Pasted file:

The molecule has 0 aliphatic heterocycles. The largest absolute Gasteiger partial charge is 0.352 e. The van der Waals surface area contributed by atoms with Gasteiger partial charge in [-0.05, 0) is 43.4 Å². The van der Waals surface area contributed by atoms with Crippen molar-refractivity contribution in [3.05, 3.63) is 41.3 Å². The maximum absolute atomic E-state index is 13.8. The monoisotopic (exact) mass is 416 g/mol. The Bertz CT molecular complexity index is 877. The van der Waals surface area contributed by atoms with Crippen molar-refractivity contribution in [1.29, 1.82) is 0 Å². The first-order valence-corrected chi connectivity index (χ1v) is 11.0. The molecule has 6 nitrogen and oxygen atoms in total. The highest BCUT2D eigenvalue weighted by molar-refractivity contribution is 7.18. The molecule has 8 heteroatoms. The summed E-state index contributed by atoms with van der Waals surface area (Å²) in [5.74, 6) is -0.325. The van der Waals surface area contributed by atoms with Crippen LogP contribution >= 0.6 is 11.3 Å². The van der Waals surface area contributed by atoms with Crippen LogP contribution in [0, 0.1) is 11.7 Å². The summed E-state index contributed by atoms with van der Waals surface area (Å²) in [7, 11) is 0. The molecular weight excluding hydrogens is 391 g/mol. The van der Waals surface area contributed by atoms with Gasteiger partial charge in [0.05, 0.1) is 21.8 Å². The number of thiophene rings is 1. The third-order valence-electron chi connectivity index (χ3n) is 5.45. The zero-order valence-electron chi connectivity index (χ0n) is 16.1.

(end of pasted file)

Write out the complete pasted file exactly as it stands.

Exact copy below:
The molecule has 0 aliphatic heterocycles. The largest absolute Gasteiger partial charge is 0.352 e. The van der Waals surface area contributed by atoms with Gasteiger partial charge in [-0.05, 0) is 43.4 Å². The van der Waals surface area contributed by atoms with Crippen molar-refractivity contribution in [3.05, 3.63) is 41.3 Å². The maximum absolute atomic E-state index is 13.8. The monoisotopic (exact) mass is 416 g/mol. The Bertz CT molecular complexity index is 877. The van der Waals surface area contributed by atoms with Crippen molar-refractivity contribution in [1.29, 1.82) is 0 Å². The first-order valence-corrected chi connectivity index (χ1v) is 11.0. The molecule has 6 nitrogen and oxygen atoms in total. The highest BCUT2D eigenvalue weighted by molar-refractivity contribution is 7.18. The molecule has 8 heteroatoms. The summed E-state index contributed by atoms with van der Waals surface area (Å²) in [5.74, 6) is -0.325. The van der Waals surface area contributed by atoms with Crippen LogP contribution >= 0.6 is 11.3 Å². The van der Waals surface area contributed by atoms with Crippen LogP contribution in [0, 0.1) is 11.7 Å². The summed E-state index contributed by atoms with van der Waals surface area (Å²) in [7, 11) is 0. The molecular weight excluding hydrogens is 391 g/mol. The van der Waals surface area contributed by atoms with Gasteiger partial charge in [0.05, 0.1) is 21.8 Å². The number of thiophene rings is 1. The third-order valence-electron chi connectivity index (χ3n) is 5.45. The zero-order valence-electron chi connectivity index (χ0n) is 16.1.